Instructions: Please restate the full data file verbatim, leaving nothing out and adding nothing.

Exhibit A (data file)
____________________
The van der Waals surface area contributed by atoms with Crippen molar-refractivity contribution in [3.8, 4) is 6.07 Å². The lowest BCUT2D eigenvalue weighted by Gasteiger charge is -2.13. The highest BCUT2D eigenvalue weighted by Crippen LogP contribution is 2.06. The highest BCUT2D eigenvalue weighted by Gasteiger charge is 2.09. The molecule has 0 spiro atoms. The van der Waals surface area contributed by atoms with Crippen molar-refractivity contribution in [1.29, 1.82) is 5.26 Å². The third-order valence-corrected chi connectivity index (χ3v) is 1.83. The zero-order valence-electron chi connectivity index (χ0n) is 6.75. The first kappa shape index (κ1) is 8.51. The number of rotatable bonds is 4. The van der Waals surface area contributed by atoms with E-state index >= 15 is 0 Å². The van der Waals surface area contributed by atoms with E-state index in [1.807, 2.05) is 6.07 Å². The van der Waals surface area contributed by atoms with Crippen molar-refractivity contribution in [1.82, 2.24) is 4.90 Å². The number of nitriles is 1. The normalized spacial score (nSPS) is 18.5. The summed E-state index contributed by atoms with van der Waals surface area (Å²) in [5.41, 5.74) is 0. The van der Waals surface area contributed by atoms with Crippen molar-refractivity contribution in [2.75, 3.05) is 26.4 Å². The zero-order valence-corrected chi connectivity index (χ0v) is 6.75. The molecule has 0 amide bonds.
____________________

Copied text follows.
The van der Waals surface area contributed by atoms with Crippen molar-refractivity contribution in [3.8, 4) is 6.07 Å². The lowest BCUT2D eigenvalue weighted by Gasteiger charge is -2.13. The highest BCUT2D eigenvalue weighted by Crippen LogP contribution is 2.06. The highest BCUT2D eigenvalue weighted by Gasteiger charge is 2.09. The molecule has 0 spiro atoms. The van der Waals surface area contributed by atoms with Crippen molar-refractivity contribution in [1.29, 1.82) is 5.26 Å². The third-order valence-corrected chi connectivity index (χ3v) is 1.83. The zero-order valence-electron chi connectivity index (χ0n) is 6.75. The first kappa shape index (κ1) is 8.51. The number of rotatable bonds is 4. The van der Waals surface area contributed by atoms with E-state index >= 15 is 0 Å². The van der Waals surface area contributed by atoms with E-state index in [1.807, 2.05) is 6.07 Å². The van der Waals surface area contributed by atoms with Crippen molar-refractivity contribution in [1.82, 2.24) is 4.90 Å². The number of nitriles is 1. The normalized spacial score (nSPS) is 18.5. The summed E-state index contributed by atoms with van der Waals surface area (Å²) in [5.41, 5.74) is 0. The van der Waals surface area contributed by atoms with Crippen molar-refractivity contribution in [2.75, 3.05) is 26.4 Å². The zero-order valence-corrected chi connectivity index (χ0v) is 6.75. The molecule has 0 amide bonds.